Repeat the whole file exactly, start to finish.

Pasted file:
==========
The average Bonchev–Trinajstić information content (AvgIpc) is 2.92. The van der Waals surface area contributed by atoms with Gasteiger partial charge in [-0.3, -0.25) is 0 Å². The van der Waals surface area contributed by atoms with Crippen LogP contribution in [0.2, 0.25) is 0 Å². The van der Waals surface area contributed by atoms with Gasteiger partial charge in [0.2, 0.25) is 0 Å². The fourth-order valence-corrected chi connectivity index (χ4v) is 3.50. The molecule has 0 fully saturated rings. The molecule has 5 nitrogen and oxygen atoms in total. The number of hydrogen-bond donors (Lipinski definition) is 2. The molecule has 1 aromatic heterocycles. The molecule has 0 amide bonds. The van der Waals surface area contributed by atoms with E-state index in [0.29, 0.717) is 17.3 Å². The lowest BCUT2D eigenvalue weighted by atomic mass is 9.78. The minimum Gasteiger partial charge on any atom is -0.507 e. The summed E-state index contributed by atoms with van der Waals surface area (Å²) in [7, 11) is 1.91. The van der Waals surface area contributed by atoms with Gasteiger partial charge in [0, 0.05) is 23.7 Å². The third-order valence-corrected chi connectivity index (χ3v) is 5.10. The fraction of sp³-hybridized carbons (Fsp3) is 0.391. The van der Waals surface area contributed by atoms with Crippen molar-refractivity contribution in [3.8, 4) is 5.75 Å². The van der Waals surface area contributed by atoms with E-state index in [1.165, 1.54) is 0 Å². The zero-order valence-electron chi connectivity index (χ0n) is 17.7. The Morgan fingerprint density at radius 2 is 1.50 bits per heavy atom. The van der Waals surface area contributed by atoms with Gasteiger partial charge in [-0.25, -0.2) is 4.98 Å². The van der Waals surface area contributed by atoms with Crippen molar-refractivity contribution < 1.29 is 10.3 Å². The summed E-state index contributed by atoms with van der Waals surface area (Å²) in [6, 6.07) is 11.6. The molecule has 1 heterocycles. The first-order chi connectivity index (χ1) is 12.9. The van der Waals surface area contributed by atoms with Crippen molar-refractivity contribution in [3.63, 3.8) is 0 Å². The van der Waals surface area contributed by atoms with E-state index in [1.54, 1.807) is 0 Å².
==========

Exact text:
The average Bonchev–Trinajstić information content (AvgIpc) is 2.92. The van der Waals surface area contributed by atoms with Gasteiger partial charge in [-0.3, -0.25) is 0 Å². The van der Waals surface area contributed by atoms with Crippen LogP contribution in [0.2, 0.25) is 0 Å². The van der Waals surface area contributed by atoms with Gasteiger partial charge in [0.2, 0.25) is 0 Å². The fourth-order valence-corrected chi connectivity index (χ4v) is 3.50. The molecule has 0 fully saturated rings. The molecule has 5 nitrogen and oxygen atoms in total. The number of hydrogen-bond donors (Lipinski definition) is 2. The molecule has 1 aromatic heterocycles. The molecule has 0 amide bonds. The van der Waals surface area contributed by atoms with E-state index in [0.29, 0.717) is 17.3 Å². The lowest BCUT2D eigenvalue weighted by atomic mass is 9.78. The minimum Gasteiger partial charge on any atom is -0.507 e. The summed E-state index contributed by atoms with van der Waals surface area (Å²) in [7, 11) is 1.91. The van der Waals surface area contributed by atoms with Gasteiger partial charge in [0, 0.05) is 23.7 Å². The third-order valence-corrected chi connectivity index (χ3v) is 5.10. The fraction of sp³-hybridized carbons (Fsp3) is 0.391. The van der Waals surface area contributed by atoms with Crippen molar-refractivity contribution in [3.8, 4) is 5.75 Å². The van der Waals surface area contributed by atoms with E-state index in [1.165, 1.54) is 0 Å². The zero-order valence-electron chi connectivity index (χ0n) is 17.7. The Morgan fingerprint density at radius 2 is 1.50 bits per heavy atom. The van der Waals surface area contributed by atoms with Gasteiger partial charge in [-0.25, -0.2) is 4.98 Å². The van der Waals surface area contributed by atoms with Crippen molar-refractivity contribution < 1.29 is 10.3 Å². The summed E-state index contributed by atoms with van der Waals surface area (Å²) in [6, 6.07) is 11.6. The molecule has 1 heterocycles. The first-order chi connectivity index (χ1) is 12.9. The van der Waals surface area contributed by atoms with Crippen molar-refractivity contribution in [3.63, 3.8) is 0 Å². The van der Waals surface area contributed by atoms with E-state index in [1.54, 1.807) is 0 Å².